HENRY COOPER. A goodly capital of energy and perseverance, sustained by determination, when intelligently applied invariably wins recognition in the business world and results in success and substantial reward. This fact was most clearly demonstrated by the life of the late Henry Cooper, of Nilwood, who was born in England on Christmas day, 1825. His father was James Cooper, whose last years were spent in Australia.
Henry Cooper remained a citizen of the mother country until he was twenty-four years of age, acquiring his education in the common schools. An unusually ambitious youth, he became dissatisfied with the conditions as he found them in his native land, so as soon as he could accumulate the necessary money he took passage for the United States. Two years after arriving in this country he walked from Alton, Illinois, to Nilwood and took a sub-contract for grading and finishing a portion of the Chicago & Alton Railway, while later he was made foreman of construction on the road from Springfield to Alton. His keen foresight and business sagacity early revealed to him that a contract to supply wood to the railroad must prove a very good source of revenue. There were extensive timber lands throughout this section of the state at that period, which could be acquired for a very reasonable price. Being awarded the contract, in 1852 he purchased a forty-acre tract to begin with, constantly adding to his holdings until he had obtained possession of three thousand acres of timber land. Later he also bought land for agricultural purposes and at one time owned one thousand acres of farm land, all of which was improved and under cultivation. In addition to these properties, he owned a large portion of the village of Nilwood, where he subsequently erected two grain elevators and engaged in the grain and coal business with his two sons, Charles and Frank. In 1877 he bought four hundred acres of coal land that he leased to operators. All of his enterprises proved a success and his investments constantly increased in value until he became one of the affluent men not only of the county but of this section of the state.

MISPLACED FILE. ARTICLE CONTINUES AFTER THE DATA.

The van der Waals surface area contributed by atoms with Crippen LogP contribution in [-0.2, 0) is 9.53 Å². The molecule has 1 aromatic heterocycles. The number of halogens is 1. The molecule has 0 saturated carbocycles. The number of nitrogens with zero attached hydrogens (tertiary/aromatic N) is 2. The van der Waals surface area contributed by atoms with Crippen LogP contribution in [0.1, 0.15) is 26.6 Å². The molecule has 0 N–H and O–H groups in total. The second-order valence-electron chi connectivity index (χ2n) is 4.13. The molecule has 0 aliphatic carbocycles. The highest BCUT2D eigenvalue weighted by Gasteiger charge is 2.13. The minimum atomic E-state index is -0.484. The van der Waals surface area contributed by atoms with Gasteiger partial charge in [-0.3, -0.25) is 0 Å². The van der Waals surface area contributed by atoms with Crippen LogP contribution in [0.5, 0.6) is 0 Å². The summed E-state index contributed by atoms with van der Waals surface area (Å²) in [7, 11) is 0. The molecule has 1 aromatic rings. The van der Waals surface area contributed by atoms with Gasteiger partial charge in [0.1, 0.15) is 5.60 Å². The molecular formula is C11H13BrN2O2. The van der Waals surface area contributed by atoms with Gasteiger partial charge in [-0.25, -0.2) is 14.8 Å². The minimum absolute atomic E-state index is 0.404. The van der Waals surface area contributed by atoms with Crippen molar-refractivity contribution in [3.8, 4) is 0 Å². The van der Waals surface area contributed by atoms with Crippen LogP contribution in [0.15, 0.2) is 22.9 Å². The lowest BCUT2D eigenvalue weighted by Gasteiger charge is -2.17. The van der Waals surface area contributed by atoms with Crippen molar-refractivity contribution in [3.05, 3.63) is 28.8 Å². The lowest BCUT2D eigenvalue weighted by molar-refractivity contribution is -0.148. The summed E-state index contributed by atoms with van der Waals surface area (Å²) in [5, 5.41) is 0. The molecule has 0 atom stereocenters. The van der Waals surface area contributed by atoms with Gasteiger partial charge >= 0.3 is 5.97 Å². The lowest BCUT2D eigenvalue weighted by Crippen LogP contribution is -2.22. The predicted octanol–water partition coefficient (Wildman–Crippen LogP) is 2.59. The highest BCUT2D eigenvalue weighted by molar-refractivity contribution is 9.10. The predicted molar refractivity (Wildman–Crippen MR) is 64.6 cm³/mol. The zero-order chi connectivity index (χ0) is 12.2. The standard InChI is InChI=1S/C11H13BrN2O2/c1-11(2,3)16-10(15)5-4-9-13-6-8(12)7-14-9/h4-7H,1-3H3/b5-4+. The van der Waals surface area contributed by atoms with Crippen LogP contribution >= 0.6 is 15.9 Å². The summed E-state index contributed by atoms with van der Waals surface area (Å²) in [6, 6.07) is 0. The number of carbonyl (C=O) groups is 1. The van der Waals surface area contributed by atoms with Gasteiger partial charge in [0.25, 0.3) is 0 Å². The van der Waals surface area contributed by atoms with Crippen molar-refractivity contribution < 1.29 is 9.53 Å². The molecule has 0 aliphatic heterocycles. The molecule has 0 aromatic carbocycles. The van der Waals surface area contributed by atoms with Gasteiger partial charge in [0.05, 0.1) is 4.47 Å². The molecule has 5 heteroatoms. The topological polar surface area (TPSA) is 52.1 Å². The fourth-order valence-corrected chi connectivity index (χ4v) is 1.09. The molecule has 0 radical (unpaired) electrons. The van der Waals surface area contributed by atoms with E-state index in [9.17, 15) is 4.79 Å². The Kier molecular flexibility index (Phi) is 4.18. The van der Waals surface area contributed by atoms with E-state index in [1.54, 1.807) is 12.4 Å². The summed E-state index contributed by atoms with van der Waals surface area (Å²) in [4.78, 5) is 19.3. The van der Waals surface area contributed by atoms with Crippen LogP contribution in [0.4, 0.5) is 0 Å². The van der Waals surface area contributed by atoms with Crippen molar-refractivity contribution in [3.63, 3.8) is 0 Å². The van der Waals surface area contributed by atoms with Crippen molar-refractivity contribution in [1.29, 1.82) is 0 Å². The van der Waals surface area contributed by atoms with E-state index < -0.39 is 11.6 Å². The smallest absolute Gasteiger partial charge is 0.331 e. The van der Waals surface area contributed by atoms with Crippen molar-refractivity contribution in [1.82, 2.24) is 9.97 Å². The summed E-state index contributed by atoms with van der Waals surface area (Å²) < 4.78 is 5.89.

In 1852 Mr. Cooper was united in marriage to Mrs. Mary (Murphy) Dea, a native of Ireland and the widow of Richard Dea. Seven children were born to Mr. and Mrs. Cooper, two of the sons, Charles and Frank, being among the leading business men of Nilwood.
Fraternally Mr. Cooper was identified with the Masonic order, while his political allegiance was always given to the democratic party, though he never prominently participated in political affairs. He passed away in November, 1906, being survived by his widow, who continues to make her home in Nilwood. Mr. Cooper possessed the essential qualities for success in any vocation, having the ability to recognize opportunities that his keen discernment enabled him to utilize to the best possible advantage.